A guide with which to transfer the scheme to the islands of Sint Eustatius and Saba is in the making. MHC also operates there, and a regional knowledge centre has been established in Curaçao. Marieke: ‘We can share our knowledge through that network, and thereby boost the scheme’s long-term viability. We would love to set up something similar on the other islands and to really become a creative workshop that supports people’s recovery.’
‘It would be wonderful if we could roll this out throughout the region,’ Christine agrees. ‘But the care system is set up differently on Saba and Sint Eustatius, without daytime activities. Proper research is required to determine whether our approach would work there as well. We definitely think our colleagues there could stimulate clients in this way. The project is tailored so nicely to the target group and it enables them to meet other people, in another setting – it really means so much to them.’
What you really need is time to organise the scheme, to motivate people and to help them cross any thresholds they may perceive. Our project still offers so many possibilities, so you should set it up in a way that you can keep developing it further, preferably without any definite end date. For example: we have this project every Wednesday and you’re welcome to join.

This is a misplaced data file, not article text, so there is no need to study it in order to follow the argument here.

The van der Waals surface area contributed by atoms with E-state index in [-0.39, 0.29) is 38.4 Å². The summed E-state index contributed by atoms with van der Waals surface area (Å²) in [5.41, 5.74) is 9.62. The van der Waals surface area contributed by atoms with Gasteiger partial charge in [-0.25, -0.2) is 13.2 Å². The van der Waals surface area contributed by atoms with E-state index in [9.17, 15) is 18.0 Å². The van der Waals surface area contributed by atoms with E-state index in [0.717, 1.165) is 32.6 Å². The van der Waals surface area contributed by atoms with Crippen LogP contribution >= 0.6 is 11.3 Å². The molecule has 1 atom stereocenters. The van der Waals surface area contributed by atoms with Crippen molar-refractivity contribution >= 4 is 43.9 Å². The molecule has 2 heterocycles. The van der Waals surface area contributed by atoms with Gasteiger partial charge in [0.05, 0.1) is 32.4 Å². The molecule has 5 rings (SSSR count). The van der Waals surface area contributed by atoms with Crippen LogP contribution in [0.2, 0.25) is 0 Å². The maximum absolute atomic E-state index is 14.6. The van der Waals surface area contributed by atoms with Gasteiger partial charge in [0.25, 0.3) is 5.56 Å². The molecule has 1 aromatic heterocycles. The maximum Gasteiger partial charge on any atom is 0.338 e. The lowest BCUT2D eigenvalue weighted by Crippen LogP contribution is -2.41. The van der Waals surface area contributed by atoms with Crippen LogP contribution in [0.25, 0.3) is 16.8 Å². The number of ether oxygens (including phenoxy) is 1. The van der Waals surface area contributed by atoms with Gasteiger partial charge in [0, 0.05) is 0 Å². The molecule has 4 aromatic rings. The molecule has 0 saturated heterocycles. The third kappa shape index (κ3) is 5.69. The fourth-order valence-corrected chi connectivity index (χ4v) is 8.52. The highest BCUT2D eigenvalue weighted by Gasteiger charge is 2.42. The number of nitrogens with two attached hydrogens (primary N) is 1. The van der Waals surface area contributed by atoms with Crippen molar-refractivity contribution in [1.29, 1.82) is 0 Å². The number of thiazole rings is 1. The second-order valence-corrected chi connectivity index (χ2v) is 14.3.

Inspiration for the future
Some financial obstacles remain, however. ‘On Bonaire we can apply for subsidy once a year, for what is called a “care contract”, but the amount is so low that you’ll always remain a kind of project organisation,’ Marieke explains. ‘We would love to be able to set up long-term projects, for instance with the support of a four-year subsidy.’